Manhattan Beach is the awaited novel by Pulitzer Prize winner Jennifer Egan. A Visit from the Goon Squad was the book that won her the Pulitzer, and had fans chomping at the bit for this novel. I had heard some mixed reviews that this was quite the departure from her previous work. Some good, some meh… but in the course of a week I had a friend recommend this book to me, then listened to a great podcast episode deep diving it (no pun intended) on Literary Disco.
Here’s a quick synopsis: Meet Anna Kerrigan. A plucky, adventurous girl who accompanies her father to the house of a man who ends up being crucial to her family’s life. Anna observes this man’s (Dexter Styles) lavish lifestyle, and wonders what role he plays in his father’s life. Year’s later, WWII is in full effect, and her father went to work one day and never returned. Anna’s job becomes the sole income for her mother and handicapped sister. Here she has become the first female diver, as they are in need of people… before the war this would not have happened. She repairs ships by diving and welding underwater to send them off to war. Then on a night out on the town, Anna is reacquainted with the gangster Dexter Styles, and is attracted to him with magnetic force that will forever change each of their lives.
“How do you know a gangster?” “Usually, the room goes a little quiet when he walks in.”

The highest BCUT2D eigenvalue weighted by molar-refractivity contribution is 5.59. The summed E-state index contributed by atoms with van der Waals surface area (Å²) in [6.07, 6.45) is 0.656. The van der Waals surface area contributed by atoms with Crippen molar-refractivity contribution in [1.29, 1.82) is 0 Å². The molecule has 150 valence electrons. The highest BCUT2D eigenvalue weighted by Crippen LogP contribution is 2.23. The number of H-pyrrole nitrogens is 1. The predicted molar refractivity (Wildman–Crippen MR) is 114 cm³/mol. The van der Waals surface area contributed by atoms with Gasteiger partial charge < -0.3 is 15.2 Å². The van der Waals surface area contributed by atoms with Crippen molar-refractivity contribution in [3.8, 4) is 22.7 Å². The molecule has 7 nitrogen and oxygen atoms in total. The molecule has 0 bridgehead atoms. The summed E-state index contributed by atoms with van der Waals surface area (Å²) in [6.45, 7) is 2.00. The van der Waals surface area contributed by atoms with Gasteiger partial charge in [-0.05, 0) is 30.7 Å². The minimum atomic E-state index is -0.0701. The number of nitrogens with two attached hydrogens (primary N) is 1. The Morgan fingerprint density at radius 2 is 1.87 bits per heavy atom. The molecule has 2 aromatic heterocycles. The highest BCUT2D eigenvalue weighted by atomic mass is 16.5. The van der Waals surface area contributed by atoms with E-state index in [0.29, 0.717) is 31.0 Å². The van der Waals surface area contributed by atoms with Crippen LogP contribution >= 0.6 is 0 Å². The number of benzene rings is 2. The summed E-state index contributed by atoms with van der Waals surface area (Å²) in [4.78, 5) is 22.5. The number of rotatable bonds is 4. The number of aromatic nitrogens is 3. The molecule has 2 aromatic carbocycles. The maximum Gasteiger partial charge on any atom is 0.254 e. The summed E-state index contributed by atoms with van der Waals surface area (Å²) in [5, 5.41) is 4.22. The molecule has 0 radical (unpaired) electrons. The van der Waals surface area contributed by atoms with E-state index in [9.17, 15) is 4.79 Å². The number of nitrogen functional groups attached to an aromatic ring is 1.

The setting of this book was just glorious! Based in New York WWII, you felt the war looming in the background and you see how much the women were effected by the war and how much more independence they gained during this time period out of pure coincidence.
Egan’s ability to time hop throughout the chapters at first seemed confusing, but in hindsight I think that she did this a tool for the reader to feel what Anna was feeling about her life and family. She was confused about the mystery of her father’s disappearance, and what her future would hold. The descriptions of Anna’s underwater escapades were incredible. You could almost hear the sound of the waves, and then the quiet of the underwater as she submerged in her diving suit.
He sealed her faceplate, a cool chemical hiss of air filled Anna’s mouth and nostrils. She descended the ladder backward, then held the descending line and let the harbour swallow her. The current was tremendous, a pull with the force of the ocean behind it.
I had thoughts that this book would be a typical historical fiction story… and it was, but Egan’s writing just felt like so much more. It felt like a story full of symbolism and feeling. I’d be interested to hear what your thoughts are on this one, as I said earlier some people weren’t overly impressed by it, but I thoroughly enjoyed it!
Anywho, friends, that’s all for now!